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Developed by the Westworld team of Nolan and Lisa Joy, Amazon’s Fallout isn’t a re-telling of any one game in the series but, in fact, a live-action continuation of the story set in the same timeline. (Elsewhere, Nolan has even described the series as “almost like we’re Fallout 5.”) The show follows its own path but without ignoring what’s come before from Bethesda Game Studios, the developer that has worked on the series since 2004, taking over from original creators Interplay Entertainment. 

“It’s more creatively interesting to be able to build our own story in the world that they’ve carved out for us,” Wagner says. “That’s historically been the trajectory of Fallout. It’s traded hands many times, with different creative teams taking it over. It’s kept it fresh, kept it relevant. We chose to just vainly look at this as our Fallout.”

It’s no secret that Fallout is a game that has long been considered unadaptable, particularly because of the fluid nature of its RPG storytelling, which reacts to and morphs around the decisions players make throughout the journey. According to the showrunners, it would have been a fool’s errand to try to re-tell a story that no two players experience the same way.

“It was almost liberating that it would be impossible to adapt any one of the games faithfully because these are open-world games. Your experience playing the game would have been different than mine. You would have made different choices and played in a different order,” Robertson-Dworet explains. “If we tried to do it faithfully, half the gamers would have been like, ‘Wait, this is not the order that I remember.’”

As you would expect, creating an original story in this universe involved plenty of input from Bethesda and the studio’s executive producer, Todd Howard, who is recognized in the industry as one of the greatest game devs ever. Robertson-Dworet and Wagner describe Howard as a great collaborator, a “‘Yes, and’ sort of person” who was “very receptive” to their ideas, especially when they pitched things the games have never explored about the horrors of the breakdown of society. There’s one particular pitch that stands out to Wagner…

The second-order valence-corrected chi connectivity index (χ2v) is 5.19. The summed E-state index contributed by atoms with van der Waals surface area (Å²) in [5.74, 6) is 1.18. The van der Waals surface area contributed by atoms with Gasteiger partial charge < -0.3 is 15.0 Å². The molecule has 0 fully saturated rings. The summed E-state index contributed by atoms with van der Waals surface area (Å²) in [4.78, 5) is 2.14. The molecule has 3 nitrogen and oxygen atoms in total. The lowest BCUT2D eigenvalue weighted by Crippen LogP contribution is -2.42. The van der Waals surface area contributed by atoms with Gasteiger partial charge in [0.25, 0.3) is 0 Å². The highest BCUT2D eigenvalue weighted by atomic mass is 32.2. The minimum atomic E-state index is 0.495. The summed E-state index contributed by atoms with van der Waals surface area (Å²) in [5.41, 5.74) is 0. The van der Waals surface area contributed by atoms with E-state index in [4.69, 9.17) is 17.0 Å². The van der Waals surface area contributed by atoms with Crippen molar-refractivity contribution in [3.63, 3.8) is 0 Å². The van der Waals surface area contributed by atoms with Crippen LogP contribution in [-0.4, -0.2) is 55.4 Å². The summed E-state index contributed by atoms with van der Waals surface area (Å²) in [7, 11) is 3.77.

“When we delivered the pilot to Bethesda just to read, Todd’s first comment was, ‘You know, we never really tackled the incest thing. That’s a good idea,’” Wagner says. “That obviously could’ve gone the other way. But he was just like, ‘Hats off, guys.’” Longtime fans know that Fallout has tackled virtually every human depravity one can think of, including ritualistic murder and cannibalism, so coming up with a new way to make people shudder in their seats is quite the accomplishment. “That was what made him really proud to be working with us,” Robertson-Dworet adds.

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But while the goal was to make a show that wasn’t just a retread of the games, the team also wanted the live-action world to feel recognizable to Fallout fans who’ve adventured in the wasteland for decades.

“We found a nice balance of not trying to pave over what happened in the games, but also build new stuff,” Wagner says. “There’s stuff in there for the gamers, and we hope it also makes sense for those who couldn’t get past the buttons.”

There are plenty of nods to the games to sink your teeth into just in the trailer, including the retrofuturistic 1950s aesthetic that adorns parts of the world, the bulky Pip-Boy computer Lucy wears on her arm, and the happy-go-lucky Vault Boy symbol emblazoned all over Vault Dweller gear. Then there’s the most important element of all: the hilarious shifts in tone where one minute you’re in the most stomach-churningly violent scene of all time, and the next you’re (in the showrunners’ words) “popping down to the vault [to] do something incredibly banal and quotidian” like it’s a sitcom.

“To me, the tone is what’s sacred and special about Fallout specifically,” Robertson-Dworet says. “It’s a post-apocalyptic series with tons of crazy violence and action, and moral dilemmas that are delicious, but also a really absurdist sense of humor. Not that many games are funny the way Fallout is. That was something we were very eager to protect with every decision we made.”

Fallout will premiere Prime Video on April 12.